A recent study has found that around 20% of UK firms last year fell victim to some form of cyber attack. The majority of these attacks were targeted at larger companies, which amounted to 42% of UK firms with over 100 employees. On the flip side, only 18% of smaller businesses were targeted, although this is still a very large percentage; many also believe this percentage is larger since a lot of cyber attacks go completely unrecognised.
Cyber attacks can be devastating for UK customers as successful criminals are able to gain access to a vast array of incredibly sensitive data including names, email addresses, home addresses, passwords, telephone numbers and even security questions. The British Chamber of Commerce found in a report that a mere 24% of UK business have effective measures in place to guard against these attacks. This worrying proportion is amplified by the fact that seemingly few of these firms have the necessary in-house protection team to deal with the aftermath of an attack – around only 37%.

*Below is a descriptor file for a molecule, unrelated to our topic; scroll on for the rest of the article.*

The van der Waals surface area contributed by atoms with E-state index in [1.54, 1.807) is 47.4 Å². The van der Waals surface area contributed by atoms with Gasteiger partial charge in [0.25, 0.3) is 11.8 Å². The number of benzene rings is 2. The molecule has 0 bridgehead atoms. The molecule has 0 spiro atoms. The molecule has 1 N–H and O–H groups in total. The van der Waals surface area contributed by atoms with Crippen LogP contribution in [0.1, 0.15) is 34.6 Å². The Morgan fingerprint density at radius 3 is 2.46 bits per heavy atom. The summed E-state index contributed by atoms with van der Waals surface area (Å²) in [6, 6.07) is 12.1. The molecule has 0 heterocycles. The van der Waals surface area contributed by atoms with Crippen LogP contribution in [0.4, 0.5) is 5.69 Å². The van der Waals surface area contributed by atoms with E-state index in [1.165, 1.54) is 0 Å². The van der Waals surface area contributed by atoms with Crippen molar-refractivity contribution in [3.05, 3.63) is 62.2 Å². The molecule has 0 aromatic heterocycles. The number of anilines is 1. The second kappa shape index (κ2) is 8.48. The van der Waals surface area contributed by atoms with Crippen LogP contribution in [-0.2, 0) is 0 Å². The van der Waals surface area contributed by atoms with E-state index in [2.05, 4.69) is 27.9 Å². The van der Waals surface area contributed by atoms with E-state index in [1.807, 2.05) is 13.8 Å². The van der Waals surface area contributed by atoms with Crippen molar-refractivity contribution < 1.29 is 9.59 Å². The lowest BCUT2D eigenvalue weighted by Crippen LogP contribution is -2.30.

In the last few years, there have been numerous headline-hitting stories of major companies that have fallen victim to these hacks. It was released in 2016 that in 2013, Yahoo had unknowingly been hacked and given access to more than 1bn user accounts. The hackers reportedly planted cookies integrated into the user’s browser which allows the user to not need to log in each time they access their account. In turn, the hackers could then remotely enter the user’s account and take what they needed. The fact that it took Yahoo 3 years to even realise this attack had taken place is worrying to say the least.
Adam Marshall, the British Chamber of Commerce director general, has made it clear that firms will need to up their security measures in the coming years. If firms fail to adhere to these strict measures, then he has warned there will be consequences. This comes as no surprise due to the clearly apparent evidence that consumer data is not safe. The threats of cyber security don’t just risk monetary loss for UK citizens but also a lack of productivity and trust for the firms themselves.